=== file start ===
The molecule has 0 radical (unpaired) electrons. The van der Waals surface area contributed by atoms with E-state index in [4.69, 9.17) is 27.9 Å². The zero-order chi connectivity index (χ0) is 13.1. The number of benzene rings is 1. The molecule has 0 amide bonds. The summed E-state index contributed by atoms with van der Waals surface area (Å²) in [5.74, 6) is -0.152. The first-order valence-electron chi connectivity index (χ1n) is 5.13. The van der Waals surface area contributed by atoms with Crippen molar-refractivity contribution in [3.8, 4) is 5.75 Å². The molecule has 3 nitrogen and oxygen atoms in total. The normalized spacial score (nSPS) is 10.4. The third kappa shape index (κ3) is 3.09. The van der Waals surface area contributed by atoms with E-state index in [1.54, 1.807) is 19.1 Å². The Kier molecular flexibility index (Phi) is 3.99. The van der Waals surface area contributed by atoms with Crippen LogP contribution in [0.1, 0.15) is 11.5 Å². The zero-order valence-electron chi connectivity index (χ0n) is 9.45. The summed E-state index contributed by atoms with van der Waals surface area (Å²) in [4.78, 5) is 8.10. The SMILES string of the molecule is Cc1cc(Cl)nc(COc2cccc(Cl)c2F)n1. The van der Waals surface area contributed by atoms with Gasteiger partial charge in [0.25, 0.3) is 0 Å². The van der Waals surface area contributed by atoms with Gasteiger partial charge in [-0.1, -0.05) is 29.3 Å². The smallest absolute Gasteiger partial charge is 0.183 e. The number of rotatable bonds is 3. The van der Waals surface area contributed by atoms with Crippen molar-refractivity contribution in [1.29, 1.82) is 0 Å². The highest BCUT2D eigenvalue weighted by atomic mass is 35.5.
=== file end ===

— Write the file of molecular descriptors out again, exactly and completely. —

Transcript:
The molecule has 0 radical (unpaired) electrons. The van der Waals surface area contributed by atoms with E-state index in [4.69, 9.17) is 27.9 Å². The zero-order chi connectivity index (χ0) is 13.1. The number of benzene rings is 1. The molecule has 0 amide bonds. The summed E-state index contributed by atoms with van der Waals surface area (Å²) in [5.74, 6) is -0.152. The first-order valence-electron chi connectivity index (χ1n) is 5.13. The van der Waals surface area contributed by atoms with Crippen molar-refractivity contribution in [3.8, 4) is 5.75 Å². The molecule has 3 nitrogen and oxygen atoms in total. The normalized spacial score (nSPS) is 10.4. The third kappa shape index (κ3) is 3.09. The van der Waals surface area contributed by atoms with E-state index in [1.54, 1.807) is 19.1 Å². The Kier molecular flexibility index (Phi) is 3.99. The van der Waals surface area contributed by atoms with Crippen LogP contribution in [0.1, 0.15) is 11.5 Å². The zero-order valence-electron chi connectivity index (χ0n) is 9.45. The summed E-state index contributed by atoms with van der Waals surface area (Å²) in [4.78, 5) is 8.10. The SMILES string of the molecule is Cc1cc(Cl)nc(COc2cccc(Cl)c2F)n1. The van der Waals surface area contributed by atoms with Gasteiger partial charge in [0.25, 0.3) is 0 Å². The van der Waals surface area contributed by atoms with Gasteiger partial charge in [-0.1, -0.05) is 29.3 Å². The smallest absolute Gasteiger partial charge is 0.183 e. The number of rotatable bonds is 3. The van der Waals surface area contributed by atoms with Crippen molar-refractivity contribution in [1.29, 1.82) is 0 Å². The highest BCUT2D eigenvalue weighted by atomic mass is 35.5.